Stay-at-Home Mom Is Not a Command - OZY | A Modern Media Company

Stay-at-Home Mom Is Not a Command

Stay-at-Home Mom Is Not a Command

By Samantha Schoech



Because Mom’s Night Out shouldn’t be such a rare occasion. (So, please, leave your guilt at home with your kids.) 

By Samantha Schoech

A couple of weeks ago I spent a night—a Wednesday night—boogying till 1a.m. at a Footloose Dance-Along event at a club. I drank champagne out of a can. With a straw. I sang Kenny Loggins lyrics at the top of my lungs. A few nights later, I was smashed chest-to-back at Maya Rudolph’s Prince cover band’s show. I wore sequins and danced until my hair dripped.

I am a 40-something mother of two. I am a mom who likes to go out. And I don’t apologize for it.

When I do manage to lure my mom friends out on the town (and just so we’re clear, most of the time we’re talking about a once-a-week dinner and a movie, not sequins and sweating), much of the conversation is about what a treat it is to be out. Over their single glass of white wine, each of the moms will make some sort of statement about how she never gets out at night. And it’s supposed to sound like a lament, but it’s really a boast. It’s the new fangled mom version of, “I hate being this skinny, but I eat and eat and I still can’t gain any weight.”

In this world of mother martyrdom, moms are entitled to a girl’s night out every once in a while. (Like, say, once a month.) But, according to the Laws of Perfect Parenting, they should spend most of it feeling exceptionally lucky and just a little bit guilty. And, like the teenage daughters they will someday have, they definitely should never be out past 10 on a school night.

Anything more than this Chili’s commercial version of a social life needs to be qualified and apologized for.

I get it, I really do. For one, we are a tired group. We work, we parent, we want to sleep above almost everything else. And then there’s the price of childcare. Most of the time, my husband and I trade off nights out so there’s no sitter involved. But if we want to be together, we sometimes spend as much as $20 an hour for the privilege.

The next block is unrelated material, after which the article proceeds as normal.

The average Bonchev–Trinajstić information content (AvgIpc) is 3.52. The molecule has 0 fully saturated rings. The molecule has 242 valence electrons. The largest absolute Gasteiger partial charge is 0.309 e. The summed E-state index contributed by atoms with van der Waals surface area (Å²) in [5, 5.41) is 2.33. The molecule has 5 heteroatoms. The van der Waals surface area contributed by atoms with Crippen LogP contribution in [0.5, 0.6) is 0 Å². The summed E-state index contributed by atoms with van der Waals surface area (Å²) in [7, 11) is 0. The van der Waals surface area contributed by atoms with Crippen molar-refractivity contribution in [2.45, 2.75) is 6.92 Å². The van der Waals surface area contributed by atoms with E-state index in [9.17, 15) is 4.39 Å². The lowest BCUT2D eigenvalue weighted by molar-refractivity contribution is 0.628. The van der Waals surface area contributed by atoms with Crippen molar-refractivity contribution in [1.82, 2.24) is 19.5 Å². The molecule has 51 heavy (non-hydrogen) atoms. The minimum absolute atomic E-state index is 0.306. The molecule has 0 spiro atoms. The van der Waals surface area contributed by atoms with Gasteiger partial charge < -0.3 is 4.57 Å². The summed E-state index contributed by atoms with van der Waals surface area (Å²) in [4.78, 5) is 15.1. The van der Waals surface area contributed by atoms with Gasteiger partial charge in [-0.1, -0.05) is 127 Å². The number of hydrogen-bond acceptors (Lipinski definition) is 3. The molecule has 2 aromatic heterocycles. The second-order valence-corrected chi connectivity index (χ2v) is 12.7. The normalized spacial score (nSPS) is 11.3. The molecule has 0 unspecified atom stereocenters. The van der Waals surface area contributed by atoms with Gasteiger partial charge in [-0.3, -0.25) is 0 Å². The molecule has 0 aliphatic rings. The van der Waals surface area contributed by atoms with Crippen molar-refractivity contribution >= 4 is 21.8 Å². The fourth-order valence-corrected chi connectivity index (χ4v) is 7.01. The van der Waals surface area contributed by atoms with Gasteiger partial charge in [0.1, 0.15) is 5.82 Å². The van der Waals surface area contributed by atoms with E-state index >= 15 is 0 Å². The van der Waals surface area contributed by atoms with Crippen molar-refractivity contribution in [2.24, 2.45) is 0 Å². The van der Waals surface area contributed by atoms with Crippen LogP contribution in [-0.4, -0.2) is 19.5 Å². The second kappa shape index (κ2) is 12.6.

And, of course, a balance has to be found. No parent should be out so often they know the bartender’s break schedule. And there are just some people who truly hate to leave the house. I am not advocating that moms who want to stay home scrapbooking or watching Modern Family leap off the couch and go paint the town red.

group of women in restaurant at table with drinks

Source Corbis

I am simply tired of hearing all the self-congratulations disguised as apology. “Oh, I never get to go out. I mean, we have the family bed and little junior really just likes to know I’m there for him.”

The new good-mom status symbol is an utter lack of a social life independent of your children.  Staying home night after night to cook and play trains and oversee homework and read bedtime stories and build dioramas is what we’re supposed to do. It’s what good parents who love their kids and care about their futures do.  

As Jennifer Senior, author of All Joy and No Fun wrote in her original New York Magazine article of the same name, “While children deepen your emotional life, they shrink your outer world to the size of a teacup, at least for a while.” 

That’s true, they do. But that doesn’t mean you should accept your teacup serving of the outer world if you don’t want to. Motherhood doesn’t have to mean a shrunken life.

All these claims about withered social lives are part a reflection of reality and also part reassurance. It’s moms telling themselves that they must be doing a decent job because they’ve sacrificed all fun that doesn’t involve Disney or an aquarium. Like the pastor in Footloose, they’ve mistaken giving up music and dancing (or even being out after the sun goes down) with being a good person.

So, moms, please stop apologizing. You are not a bad mother because you skip jammy time once a week to have drinks with friends. And you are not a good mother because you haven’t seen the inside of a restaurant with tablecloths for five years.  

Besides, according to Changing Rhythms of American Family Life (which Senior also quotes in her article) “all parents spend more time today with their children than they did in 1975. Yet 85 percent of all parents still—still!—think they don’t spend enough time with their children.”

So, you can’t win. You may as well go have a good time. Leave the mea culpas for when you really mess up. 

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